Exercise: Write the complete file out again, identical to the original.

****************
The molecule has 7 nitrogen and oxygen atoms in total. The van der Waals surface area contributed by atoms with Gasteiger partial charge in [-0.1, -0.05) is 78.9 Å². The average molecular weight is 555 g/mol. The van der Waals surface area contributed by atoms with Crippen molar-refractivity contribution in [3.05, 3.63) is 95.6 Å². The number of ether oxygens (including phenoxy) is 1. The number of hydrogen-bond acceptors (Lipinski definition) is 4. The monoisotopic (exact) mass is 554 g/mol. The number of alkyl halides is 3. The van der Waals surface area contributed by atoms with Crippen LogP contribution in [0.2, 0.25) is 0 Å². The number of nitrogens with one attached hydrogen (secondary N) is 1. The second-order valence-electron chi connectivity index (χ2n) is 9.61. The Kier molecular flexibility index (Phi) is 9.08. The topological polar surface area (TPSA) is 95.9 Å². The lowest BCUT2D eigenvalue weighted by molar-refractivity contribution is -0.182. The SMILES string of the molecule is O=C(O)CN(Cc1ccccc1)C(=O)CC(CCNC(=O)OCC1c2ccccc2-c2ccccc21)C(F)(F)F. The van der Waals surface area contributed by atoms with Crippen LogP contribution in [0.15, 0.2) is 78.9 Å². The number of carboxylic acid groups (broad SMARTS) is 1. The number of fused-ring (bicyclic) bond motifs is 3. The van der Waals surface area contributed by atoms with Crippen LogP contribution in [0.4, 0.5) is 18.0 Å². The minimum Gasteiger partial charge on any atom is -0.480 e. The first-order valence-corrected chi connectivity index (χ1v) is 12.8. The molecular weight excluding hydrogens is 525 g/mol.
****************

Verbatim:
The molecule has 7 nitrogen and oxygen atoms in total. The van der Waals surface area contributed by atoms with Gasteiger partial charge in [-0.1, -0.05) is 78.9 Å². The average molecular weight is 555 g/mol. The van der Waals surface area contributed by atoms with Crippen molar-refractivity contribution in [3.05, 3.63) is 95.6 Å². The number of ether oxygens (including phenoxy) is 1. The number of hydrogen-bond acceptors (Lipinski definition) is 4. The monoisotopic (exact) mass is 554 g/mol. The number of alkyl halides is 3. The van der Waals surface area contributed by atoms with Crippen LogP contribution in [0.2, 0.25) is 0 Å². The number of nitrogens with one attached hydrogen (secondary N) is 1. The second-order valence-electron chi connectivity index (χ2n) is 9.61. The Kier molecular flexibility index (Phi) is 9.08. The topological polar surface area (TPSA) is 95.9 Å². The lowest BCUT2D eigenvalue weighted by molar-refractivity contribution is -0.182. The SMILES string of the molecule is O=C(O)CN(Cc1ccccc1)C(=O)CC(CCNC(=O)OCC1c2ccccc2-c2ccccc21)C(F)(F)F. The van der Waals surface area contributed by atoms with Crippen LogP contribution in [0.15, 0.2) is 78.9 Å². The number of carboxylic acid groups (broad SMARTS) is 1. The number of fused-ring (bicyclic) bond motifs is 3. The van der Waals surface area contributed by atoms with Crippen LogP contribution in [0.4, 0.5) is 18.0 Å². The minimum Gasteiger partial charge on any atom is -0.480 e. The first-order valence-corrected chi connectivity index (χ1v) is 12.8. The molecular weight excluding hydrogens is 525 g/mol.